However, one of the most famous ICO scams has to be Centratech, a business that claimed to offer a Visa and MasterCard debit card service that made it simple and easy to convert any cryptocurrency into fiat money. The three founders, Raymond Trapani, Sohrab Sharma, and Robert Farkas, were found guilty of trying to defraud investors after the company raised around $32 million from investors after it regulators found out that they had lied about having money transmitter licenses and fabricated a fake CEO. The company gained a lot of notoriety because it was able to obtain endorsements from professional boxer Floyd Mayweather and music producer DJ Khaled.
Bitcoin too decentralised to count
The SEC’s decision to treat ICOs as securities had some investors and fans of Bitcoin – the world’s largest coin in terms of market value – worried that that US regulators would deem the that it also be regulated in a similar fashion to stocks and bonds.
But shortly after Clayton’s comments, the agency’s director of corporate finance William Hinman was quick to announce that both Bitcoin and Ether, which fuels the Ethereum network, were not considered a fundraising vehicle and, therefore, not treated like a traditional security.
‘An important feature of the US regulatory landscape is the split between digital assets that will be treated as securities, digital assets that will be treated as currencies and therefore fall under the CFTC’s regime and a third category that is best described as utility tokens,’ Will Acworth, Senior Vice President of Publications at the FIA said.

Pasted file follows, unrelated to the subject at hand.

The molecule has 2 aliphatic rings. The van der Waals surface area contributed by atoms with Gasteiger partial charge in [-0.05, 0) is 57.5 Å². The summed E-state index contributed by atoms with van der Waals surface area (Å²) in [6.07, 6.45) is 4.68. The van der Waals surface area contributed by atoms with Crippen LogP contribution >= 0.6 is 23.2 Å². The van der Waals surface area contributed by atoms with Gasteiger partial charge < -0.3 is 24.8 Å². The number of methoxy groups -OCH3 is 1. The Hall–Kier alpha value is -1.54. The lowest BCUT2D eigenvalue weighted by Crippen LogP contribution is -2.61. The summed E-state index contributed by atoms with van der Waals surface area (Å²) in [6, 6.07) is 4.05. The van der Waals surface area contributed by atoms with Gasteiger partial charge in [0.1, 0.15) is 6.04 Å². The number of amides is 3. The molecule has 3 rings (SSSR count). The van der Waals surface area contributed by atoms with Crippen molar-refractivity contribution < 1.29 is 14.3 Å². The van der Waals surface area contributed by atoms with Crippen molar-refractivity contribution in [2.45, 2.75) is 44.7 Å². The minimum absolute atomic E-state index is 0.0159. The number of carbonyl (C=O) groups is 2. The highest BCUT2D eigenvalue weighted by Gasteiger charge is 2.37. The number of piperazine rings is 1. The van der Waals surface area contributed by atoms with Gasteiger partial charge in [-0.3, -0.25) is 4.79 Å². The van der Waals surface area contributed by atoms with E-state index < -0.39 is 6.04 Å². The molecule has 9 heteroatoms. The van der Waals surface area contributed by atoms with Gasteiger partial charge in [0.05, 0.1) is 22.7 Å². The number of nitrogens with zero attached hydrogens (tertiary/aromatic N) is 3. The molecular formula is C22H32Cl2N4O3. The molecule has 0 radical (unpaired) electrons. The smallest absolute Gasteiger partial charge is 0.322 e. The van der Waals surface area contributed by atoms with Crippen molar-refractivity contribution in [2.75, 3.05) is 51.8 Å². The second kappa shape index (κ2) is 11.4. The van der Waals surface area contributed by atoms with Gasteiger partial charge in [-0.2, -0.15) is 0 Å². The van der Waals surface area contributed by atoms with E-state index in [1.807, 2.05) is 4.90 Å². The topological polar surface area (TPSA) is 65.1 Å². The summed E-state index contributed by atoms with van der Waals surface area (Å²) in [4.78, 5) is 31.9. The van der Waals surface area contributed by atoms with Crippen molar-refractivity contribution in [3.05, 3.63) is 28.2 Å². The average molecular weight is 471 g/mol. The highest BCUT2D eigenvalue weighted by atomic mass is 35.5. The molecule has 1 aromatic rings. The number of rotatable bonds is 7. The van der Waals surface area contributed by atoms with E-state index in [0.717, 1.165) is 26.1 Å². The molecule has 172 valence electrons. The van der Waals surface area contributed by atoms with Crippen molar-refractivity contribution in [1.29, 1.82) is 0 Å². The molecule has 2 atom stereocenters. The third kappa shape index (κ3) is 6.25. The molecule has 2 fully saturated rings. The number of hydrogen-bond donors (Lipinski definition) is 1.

According to the SEC statement in June, acknowledged that some things within the cryptocurrency space fall outside of securities regulation. And, with regards to Bitcoin and Ether, the US regulator contends that both digital assets have become sufficiently decentralise to not be viewed as a security from a regulatory standpoint.
‘Based on my understanding of the present state of ether, the Ethereum network, and its decentralized structure, current offers and sales of ether are not securities transactions,’ Hinman said at Yahoo's All Market Summit: Crypto in San Francisco. ‘And, as with bitcoin, applying the disclosure regime of the federal securities laws to current transactions in ether would seem to add little value.’
Hinman did hold out hope for other cryptocurrencies to be afforded the same status as larger coins like Ether and Bitcoin, so long as they become ‘sufficiently decentralised’ over time and to a degree where ‘regulating the tokens or coins that function on them as securities may not be required’.